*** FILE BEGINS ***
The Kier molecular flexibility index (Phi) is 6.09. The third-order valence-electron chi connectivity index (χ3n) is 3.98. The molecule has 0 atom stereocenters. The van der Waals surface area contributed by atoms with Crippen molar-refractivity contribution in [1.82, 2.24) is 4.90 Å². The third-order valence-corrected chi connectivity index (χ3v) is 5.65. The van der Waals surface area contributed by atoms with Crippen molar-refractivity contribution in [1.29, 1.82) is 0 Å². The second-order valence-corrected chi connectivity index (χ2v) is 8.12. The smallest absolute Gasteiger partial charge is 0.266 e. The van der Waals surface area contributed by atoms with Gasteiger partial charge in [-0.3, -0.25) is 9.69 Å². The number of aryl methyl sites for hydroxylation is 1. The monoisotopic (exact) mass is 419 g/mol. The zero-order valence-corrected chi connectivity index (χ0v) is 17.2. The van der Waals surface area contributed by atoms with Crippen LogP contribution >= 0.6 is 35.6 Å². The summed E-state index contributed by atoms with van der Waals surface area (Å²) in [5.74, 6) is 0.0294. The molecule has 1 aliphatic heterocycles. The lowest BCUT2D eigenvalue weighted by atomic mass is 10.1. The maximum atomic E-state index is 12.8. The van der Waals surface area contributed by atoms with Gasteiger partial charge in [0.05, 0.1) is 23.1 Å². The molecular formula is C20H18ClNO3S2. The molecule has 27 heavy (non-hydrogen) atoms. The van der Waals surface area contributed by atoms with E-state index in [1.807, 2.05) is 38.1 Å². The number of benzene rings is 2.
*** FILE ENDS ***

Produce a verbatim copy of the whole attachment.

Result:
The Kier molecular flexibility index (Phi) is 6.09. The third-order valence-electron chi connectivity index (χ3n) is 3.98. The molecule has 0 atom stereocenters. The van der Waals surface area contributed by atoms with Crippen molar-refractivity contribution in [1.82, 2.24) is 4.90 Å². The third-order valence-corrected chi connectivity index (χ3v) is 5.65. The van der Waals surface area contributed by atoms with Crippen molar-refractivity contribution in [1.29, 1.82) is 0 Å². The second-order valence-corrected chi connectivity index (χ2v) is 8.12. The smallest absolute Gasteiger partial charge is 0.266 e. The van der Waals surface area contributed by atoms with Gasteiger partial charge in [-0.3, -0.25) is 9.69 Å². The number of aryl methyl sites for hydroxylation is 1. The monoisotopic (exact) mass is 419 g/mol. The zero-order valence-corrected chi connectivity index (χ0v) is 17.2. The van der Waals surface area contributed by atoms with Crippen LogP contribution >= 0.6 is 35.6 Å². The summed E-state index contributed by atoms with van der Waals surface area (Å²) in [5.74, 6) is 0.0294. The molecule has 1 aliphatic heterocycles. The lowest BCUT2D eigenvalue weighted by atomic mass is 10.1. The maximum atomic E-state index is 12.8. The van der Waals surface area contributed by atoms with Gasteiger partial charge in [0.05, 0.1) is 23.1 Å². The molecular formula is C20H18ClNO3S2. The molecule has 27 heavy (non-hydrogen) atoms. The van der Waals surface area contributed by atoms with E-state index in [1.807, 2.05) is 38.1 Å². The number of benzene rings is 2.